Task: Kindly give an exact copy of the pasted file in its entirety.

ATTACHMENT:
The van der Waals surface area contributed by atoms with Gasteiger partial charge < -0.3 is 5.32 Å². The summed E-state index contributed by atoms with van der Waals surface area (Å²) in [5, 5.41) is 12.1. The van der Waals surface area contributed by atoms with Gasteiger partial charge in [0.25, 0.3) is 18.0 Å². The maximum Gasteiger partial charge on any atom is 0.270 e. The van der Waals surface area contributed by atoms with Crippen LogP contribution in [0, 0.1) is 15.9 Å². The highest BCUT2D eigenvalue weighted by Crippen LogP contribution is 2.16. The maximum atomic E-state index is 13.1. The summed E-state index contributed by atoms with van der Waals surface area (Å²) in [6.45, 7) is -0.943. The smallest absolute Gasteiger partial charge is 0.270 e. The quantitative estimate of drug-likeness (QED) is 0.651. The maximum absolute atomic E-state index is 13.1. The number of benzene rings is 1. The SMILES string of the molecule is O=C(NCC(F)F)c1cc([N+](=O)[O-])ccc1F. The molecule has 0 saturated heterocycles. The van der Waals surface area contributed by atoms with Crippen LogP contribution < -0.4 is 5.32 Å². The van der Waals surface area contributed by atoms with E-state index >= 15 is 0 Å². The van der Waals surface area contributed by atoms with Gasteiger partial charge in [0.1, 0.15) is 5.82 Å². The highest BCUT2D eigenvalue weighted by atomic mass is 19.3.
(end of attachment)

The van der Waals surface area contributed by atoms with Gasteiger partial charge < -0.3 is 5.32 Å². The summed E-state index contributed by atoms with van der Waals surface area (Å²) in [5, 5.41) is 12.1. The van der Waals surface area contributed by atoms with Gasteiger partial charge in [0.25, 0.3) is 18.0 Å². The maximum Gasteiger partial charge on any atom is 0.270 e. The van der Waals surface area contributed by atoms with Crippen LogP contribution in [0, 0.1) is 15.9 Å². The highest BCUT2D eigenvalue weighted by Crippen LogP contribution is 2.16. The maximum atomic E-state index is 13.1. The summed E-state index contributed by atoms with van der Waals surface area (Å²) in [6.45, 7) is -0.943. The smallest absolute Gasteiger partial charge is 0.270 e. The quantitative estimate of drug-likeness (QED) is 0.651. The maximum absolute atomic E-state index is 13.1. The number of benzene rings is 1. The SMILES string of the molecule is O=C(NCC(F)F)c1cc([N+](=O)[O-])ccc1F. The molecule has 0 saturated heterocycles. The van der Waals surface area contributed by atoms with Crippen LogP contribution < -0.4 is 5.32 Å². The van der Waals surface area contributed by atoms with E-state index >= 15 is 0 Å². The van der Waals surface area contributed by atoms with Gasteiger partial charge in [0.1, 0.15) is 5.82 Å². The highest BCUT2D eigenvalue weighted by atomic mass is 19.3.